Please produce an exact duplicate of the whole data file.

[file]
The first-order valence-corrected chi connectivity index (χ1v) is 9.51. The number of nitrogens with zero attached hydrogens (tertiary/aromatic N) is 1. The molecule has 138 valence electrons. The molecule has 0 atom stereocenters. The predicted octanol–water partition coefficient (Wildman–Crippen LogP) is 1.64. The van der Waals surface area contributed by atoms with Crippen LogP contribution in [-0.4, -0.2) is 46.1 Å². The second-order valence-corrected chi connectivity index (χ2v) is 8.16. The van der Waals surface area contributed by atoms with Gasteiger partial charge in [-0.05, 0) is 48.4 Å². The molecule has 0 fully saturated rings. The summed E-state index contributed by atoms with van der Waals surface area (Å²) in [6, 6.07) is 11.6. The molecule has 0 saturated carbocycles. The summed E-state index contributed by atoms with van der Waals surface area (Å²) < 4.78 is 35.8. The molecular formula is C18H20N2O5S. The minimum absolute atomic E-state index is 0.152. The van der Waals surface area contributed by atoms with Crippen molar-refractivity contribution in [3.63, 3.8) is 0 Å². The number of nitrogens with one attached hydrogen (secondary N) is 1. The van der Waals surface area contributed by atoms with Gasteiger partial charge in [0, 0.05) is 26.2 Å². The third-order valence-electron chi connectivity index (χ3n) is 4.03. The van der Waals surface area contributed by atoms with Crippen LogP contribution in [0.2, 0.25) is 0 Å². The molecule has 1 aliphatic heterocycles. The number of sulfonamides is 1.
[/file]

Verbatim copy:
The first-order valence-corrected chi connectivity index (χ1v) is 9.51. The number of nitrogens with zero attached hydrogens (tertiary/aromatic N) is 1. The molecule has 138 valence electrons. The molecule has 0 atom stereocenters. The predicted octanol–water partition coefficient (Wildman–Crippen LogP) is 1.64. The van der Waals surface area contributed by atoms with Crippen LogP contribution in [-0.4, -0.2) is 46.1 Å². The second-order valence-corrected chi connectivity index (χ2v) is 8.16. The van der Waals surface area contributed by atoms with Gasteiger partial charge in [-0.05, 0) is 48.4 Å². The molecule has 0 fully saturated rings. The summed E-state index contributed by atoms with van der Waals surface area (Å²) in [6, 6.07) is 11.6. The molecule has 0 saturated carbocycles. The summed E-state index contributed by atoms with van der Waals surface area (Å²) < 4.78 is 35.8. The molecular formula is C18H20N2O5S. The minimum absolute atomic E-state index is 0.152. The van der Waals surface area contributed by atoms with Crippen molar-refractivity contribution in [3.63, 3.8) is 0 Å². The number of nitrogens with one attached hydrogen (secondary N) is 1. The van der Waals surface area contributed by atoms with Gasteiger partial charge in [0, 0.05) is 26.2 Å². The third-order valence-electron chi connectivity index (χ3n) is 4.03. The van der Waals surface area contributed by atoms with Crippen LogP contribution in [0.2, 0.25) is 0 Å². The molecule has 1 aliphatic heterocycles. The number of sulfonamides is 1.